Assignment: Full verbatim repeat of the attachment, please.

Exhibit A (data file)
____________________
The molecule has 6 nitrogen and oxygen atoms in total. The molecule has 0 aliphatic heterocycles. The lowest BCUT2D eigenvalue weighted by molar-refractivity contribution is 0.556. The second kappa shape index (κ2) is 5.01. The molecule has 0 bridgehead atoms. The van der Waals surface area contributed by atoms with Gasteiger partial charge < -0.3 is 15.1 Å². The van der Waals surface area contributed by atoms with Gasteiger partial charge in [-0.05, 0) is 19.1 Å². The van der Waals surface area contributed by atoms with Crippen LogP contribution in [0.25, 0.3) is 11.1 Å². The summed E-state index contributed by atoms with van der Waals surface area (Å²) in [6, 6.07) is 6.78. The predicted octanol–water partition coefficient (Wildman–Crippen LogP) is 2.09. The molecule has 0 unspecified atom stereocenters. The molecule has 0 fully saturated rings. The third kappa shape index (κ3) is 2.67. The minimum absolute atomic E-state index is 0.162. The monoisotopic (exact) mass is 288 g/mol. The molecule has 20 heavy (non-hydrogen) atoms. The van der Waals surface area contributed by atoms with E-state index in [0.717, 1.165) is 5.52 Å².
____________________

The molecule has 6 nitrogen and oxygen atoms in total. The molecule has 0 aliphatic heterocycles. The lowest BCUT2D eigenvalue weighted by molar-refractivity contribution is 0.556. The second kappa shape index (κ2) is 5.01. The molecule has 0 bridgehead atoms. The van der Waals surface area contributed by atoms with Gasteiger partial charge < -0.3 is 15.1 Å². The van der Waals surface area contributed by atoms with Gasteiger partial charge in [-0.05, 0) is 19.1 Å². The van der Waals surface area contributed by atoms with Crippen LogP contribution in [0.25, 0.3) is 11.1 Å². The summed E-state index contributed by atoms with van der Waals surface area (Å²) in [6, 6.07) is 6.78. The predicted octanol–water partition coefficient (Wildman–Crippen LogP) is 2.09. The molecule has 0 unspecified atom stereocenters. The molecule has 0 fully saturated rings. The third kappa shape index (κ3) is 2.67. The minimum absolute atomic E-state index is 0.162. The monoisotopic (exact) mass is 288 g/mol. The molecule has 20 heavy (non-hydrogen) atoms. The van der Waals surface area contributed by atoms with E-state index in [0.717, 1.165) is 5.52 Å².